Symantec Research Ousts Linux for Being Spam-Complacent

Dennis Faas's picture

Symantec Message Labs has uncovered some interesting information in light of a new research project. Apparently, Linux computers are sending a disproportionate amount of spam in comparison to other operating systems. The news comes as a surprise, since Linux retains only a small market share.

The research project consisted of Symantec taking a "snapshot" of spam rates from November 2009 through March 2010. This is done through a method called "passive fingerprinting" which involves analyzing the network traffic of a remote host, in turn revealing the operating system of that host.

Linux's Share of Spam Market 5X Higher

Symantec found that Windows maintains over 90% of the market, therefore most of the spam continues to originate on Windows machines. In total, 92.65% of spam comes from Windows PCs, with 2.22% coming from other operating systems. Surprisingly, almost none of the spam appears to have come from Apple computers. (Source:

That said, the report suggests 5.14% of all spam online is emanating from Linux machines. Considering the fact that Linux makes up about 1.03% of the operating system market, the figures are unusually high, to say the least.

Linux Machines Top Spam Index Ratio

Symantec then calculated a spam index, dividing the percentage of spam by the market share of the operating system to get a ratio. This ratio estimates the likelihood of a computer running a particular operating system that will send spam.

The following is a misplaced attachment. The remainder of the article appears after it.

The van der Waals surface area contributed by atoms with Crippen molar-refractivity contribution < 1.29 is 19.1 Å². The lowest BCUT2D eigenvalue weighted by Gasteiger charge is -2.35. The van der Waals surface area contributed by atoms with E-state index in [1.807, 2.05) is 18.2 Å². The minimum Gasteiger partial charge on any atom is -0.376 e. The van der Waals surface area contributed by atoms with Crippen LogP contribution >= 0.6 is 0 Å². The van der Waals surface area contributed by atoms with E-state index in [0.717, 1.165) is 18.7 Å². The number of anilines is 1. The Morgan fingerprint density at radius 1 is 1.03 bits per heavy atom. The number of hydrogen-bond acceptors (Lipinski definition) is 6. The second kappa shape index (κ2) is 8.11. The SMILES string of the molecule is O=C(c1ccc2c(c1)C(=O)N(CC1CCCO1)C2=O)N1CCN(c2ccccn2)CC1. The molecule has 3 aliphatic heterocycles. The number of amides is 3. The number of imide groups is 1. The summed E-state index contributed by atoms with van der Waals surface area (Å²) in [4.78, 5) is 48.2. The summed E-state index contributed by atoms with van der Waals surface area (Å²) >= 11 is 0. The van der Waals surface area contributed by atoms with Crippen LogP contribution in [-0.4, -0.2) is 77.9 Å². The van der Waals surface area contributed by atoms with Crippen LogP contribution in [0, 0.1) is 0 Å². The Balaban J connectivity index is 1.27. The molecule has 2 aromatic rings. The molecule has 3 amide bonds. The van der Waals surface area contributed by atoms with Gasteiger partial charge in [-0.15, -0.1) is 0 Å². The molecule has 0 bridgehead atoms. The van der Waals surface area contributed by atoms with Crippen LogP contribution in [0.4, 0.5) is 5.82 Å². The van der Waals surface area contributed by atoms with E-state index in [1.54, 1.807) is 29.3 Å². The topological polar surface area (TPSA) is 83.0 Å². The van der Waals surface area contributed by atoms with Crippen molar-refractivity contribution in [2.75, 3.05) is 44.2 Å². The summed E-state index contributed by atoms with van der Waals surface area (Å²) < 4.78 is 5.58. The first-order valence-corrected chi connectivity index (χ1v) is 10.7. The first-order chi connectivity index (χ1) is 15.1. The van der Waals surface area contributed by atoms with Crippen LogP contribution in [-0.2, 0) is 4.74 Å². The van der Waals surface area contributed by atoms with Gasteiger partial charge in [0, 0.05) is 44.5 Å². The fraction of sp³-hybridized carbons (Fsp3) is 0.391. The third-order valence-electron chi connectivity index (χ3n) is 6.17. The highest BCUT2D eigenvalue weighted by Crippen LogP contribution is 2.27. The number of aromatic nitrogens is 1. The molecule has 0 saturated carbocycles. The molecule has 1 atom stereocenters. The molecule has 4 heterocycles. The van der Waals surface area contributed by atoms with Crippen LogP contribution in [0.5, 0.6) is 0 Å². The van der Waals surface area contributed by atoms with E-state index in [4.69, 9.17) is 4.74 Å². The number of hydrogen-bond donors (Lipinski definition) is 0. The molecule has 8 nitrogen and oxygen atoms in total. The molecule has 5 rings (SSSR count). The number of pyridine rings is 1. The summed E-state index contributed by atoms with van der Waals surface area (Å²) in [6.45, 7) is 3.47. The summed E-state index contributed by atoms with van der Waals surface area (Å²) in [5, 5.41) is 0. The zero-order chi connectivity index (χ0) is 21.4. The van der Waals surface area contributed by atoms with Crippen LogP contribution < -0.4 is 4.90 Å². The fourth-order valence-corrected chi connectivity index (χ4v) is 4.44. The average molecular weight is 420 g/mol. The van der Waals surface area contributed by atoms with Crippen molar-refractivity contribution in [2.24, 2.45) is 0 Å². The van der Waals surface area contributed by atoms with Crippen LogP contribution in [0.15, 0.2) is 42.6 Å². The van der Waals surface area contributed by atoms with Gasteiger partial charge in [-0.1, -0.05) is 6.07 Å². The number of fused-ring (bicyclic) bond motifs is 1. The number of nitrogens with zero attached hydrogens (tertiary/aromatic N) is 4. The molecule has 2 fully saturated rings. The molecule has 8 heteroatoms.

Linux tops the ratio with 4.99; almost five times more than Windows at 1.01. Apple received a zero ratio.

Numbers May be Skewed

One potential explanation for the inflated ratio pertains to how Internet Service Providers (ISPs) allow their customers to send mail. In most cases, ISPs do not allow their customers to send mail directly from port 25 to the Internet, since port 25 is often abused by spammers for sending unsolicited bulk email messages. For those unaware, port 25 is a channel reserved for communicating outgoing email to email servers.

That said, Internet Service Providers primarily use Linux as part of their network of servers which manage Internet connections and emails of their clients (which are typically connected to Windows machines). Thus, if a Windows PC on an ISP's network is spamming, the spam would fist be routed through the ISP's Linux servers, contributing to the high Linux spam ratio. (Source:

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